, Volume 38, Issue 4, pp 631–643 | Cite as

Reason-Giving and the Natural Normativity of Argumentation

  • Sally JacksonEmail author


Argument is a pervasive feature of human interaction, and in its natural contexts of occurrence, it is organized around the management of disagreement. Since disagreement can occur around any kind of speech act whatsoever, not all arguments involve a claim supported by reasons; many involve standpoints attributed to someone but claimed by no one. And although truth and validity are often at issue in naturally occurring arguments, these do not exhaust the standards to which arguers are held. Arguers hold one another accountable for cooperating in the management of disagreement, infusing argumentation with a natural normativity that exists apart from any theorized appraisal standard applied to the claim-reason relationship. Argumentation’s natural normativity is visible not only in how arguments unfold in interaction but also in how humanity continuously strives to improve its methods of disagreement management.


Argumentation Logic Informal logic Reason-giving Normative and descriptive theory 



Zhang Xiaoqi and Curtis Jackson-Jacobs provided invaluable assistance in preparing the transcripts shown in Exhibits 1–3, as well as helpful suggestions on the analysis. Special thanks are due to Scott Jacobs for repeated close readings of this paper and for the prior collaborative work that is fundamental to the arguments made here.


  1. Aakhus M, Muresan S, Wacholder N (2017) An argument-ontology for a response-centered approach to argumentation mining. In: Bex F, Grasso F, Green N (eds) Proceedings of the 16th Workshop on Computational Models of Natural Argument (CMNA 2016), New York, USA, 9 July 2016. Online:
  2. Goody J (1975) Literacy in traditional societies. Cambridge University Press, CambridgeGoogle Scholar
  3. Hepburn A, Bolden GB (2013) The conversation analytic approach to transcription. In: Sidnell J, Stivers T (eds) The handbook of conversation analysis. Wiley-Blackwell, Chichester, pp 57–76Google Scholar
  4. Jackson S (1992) “Virtual standpoints” and the pragmatics of conversational argument. In: van Eemeren FH, Grootendorst R, Blair JA, Willard CA (eds) Argument illuminated. International Centre for the Study of Argumentation, Amsterdam, pp. 260–226Google Scholar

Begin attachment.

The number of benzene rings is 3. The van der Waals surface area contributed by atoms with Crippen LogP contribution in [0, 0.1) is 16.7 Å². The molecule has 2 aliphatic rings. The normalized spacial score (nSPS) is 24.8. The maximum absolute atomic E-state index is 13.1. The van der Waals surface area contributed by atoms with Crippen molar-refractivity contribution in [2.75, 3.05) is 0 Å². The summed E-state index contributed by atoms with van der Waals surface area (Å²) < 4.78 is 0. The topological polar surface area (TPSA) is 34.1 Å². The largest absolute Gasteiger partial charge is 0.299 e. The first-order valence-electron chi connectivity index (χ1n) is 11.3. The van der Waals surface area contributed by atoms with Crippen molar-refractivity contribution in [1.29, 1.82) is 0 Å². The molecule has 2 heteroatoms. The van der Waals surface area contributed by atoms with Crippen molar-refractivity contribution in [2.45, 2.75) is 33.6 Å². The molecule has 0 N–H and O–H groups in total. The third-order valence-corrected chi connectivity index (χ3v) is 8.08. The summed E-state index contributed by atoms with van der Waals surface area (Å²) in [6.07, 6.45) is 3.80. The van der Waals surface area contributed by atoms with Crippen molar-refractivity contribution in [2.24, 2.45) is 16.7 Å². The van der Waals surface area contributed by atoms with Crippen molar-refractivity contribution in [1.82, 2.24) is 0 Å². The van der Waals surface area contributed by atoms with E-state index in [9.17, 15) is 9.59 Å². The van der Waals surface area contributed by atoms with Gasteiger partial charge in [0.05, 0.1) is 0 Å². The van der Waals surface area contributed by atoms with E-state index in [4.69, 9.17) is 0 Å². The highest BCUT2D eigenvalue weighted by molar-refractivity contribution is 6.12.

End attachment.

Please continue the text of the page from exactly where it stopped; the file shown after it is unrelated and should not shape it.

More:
5. Jackson S (2015) Design thinking in argumentation theory and practice. Argumentation. CrossRefGoogle Scholar
  6. Jackson S, Jacobs S (1980) Structure of conversational argument: pragmatic bases for the enthymeme. Q J Speech. CrossRefGoogle Scholar
  7. Jackson S, Schneider J (2017) Cochrane review as a “warranting device” for reasoning about health. Argumentation. CrossRefGoogle Scholar
  8. Jacobs S, Jackson S (1982) Conversational argument: a discourse analytic approach. In: Cox JR, Willard CA (eds) Advances in argumentation theory and research. Southern Illinois University Press, Carbondale and Edwardsville, pp 205–237Google Scholar
  9. Jacobs S, Jackson S (1989) Building a model of conversational argument. In: Dervin B, Grossberg L, O’Keefe BJ, Wartella E (eds) Rethinking communication: paradigm exemplars. Sage, Beverly Hills, pp 153–171Google Scholar
  10. Johnson RH (2000) Manifest rationality: a pragmatic theory of argument. Erlbaum, Mahwah NJGoogle Scholar
  11. Mill JS (1895) A system of logic, rationative and inductive, 8th edn. Harper & Brothers, New YorkGoogle Scholar
  12. Sacks H (1995) Lectures on conversation. Blackwell, Oxford UKCrossRefGoogle Scholar
  13. Sacks H, Schegloff EA, Jefferson G (1974) A simplest systematics for the organization of turn-taking for conversation. Language. CrossRefGoogle Scholar
  14. Toulmin SE (1958) The uses of argument. Cambridge University Press, LondonGoogle Scholar
  15. van Eemeren FH, Grootendorst R, Jackson S, Jacobs S (1993) Reconstructing argumentative discourse. University of Alabama Press, TuscaloosaGoogle Scholar
  16. van Eemeren FH, Garssen B, Krabbe ECW, Snoeck Henkemans AF, Verheij B, Wagemans JHM (2014) Handbook of argumentation theory. Springer, DordrechtGoogle Scholar

Copyright information

© Springer Science+Business Media B.V., part of Springer Nature 2018

Authors and Affiliations

  1. 1.Department of CommunicationUniversity of Illinois at Urbana-ChampaignUrbanaUSA

Personalised recommendations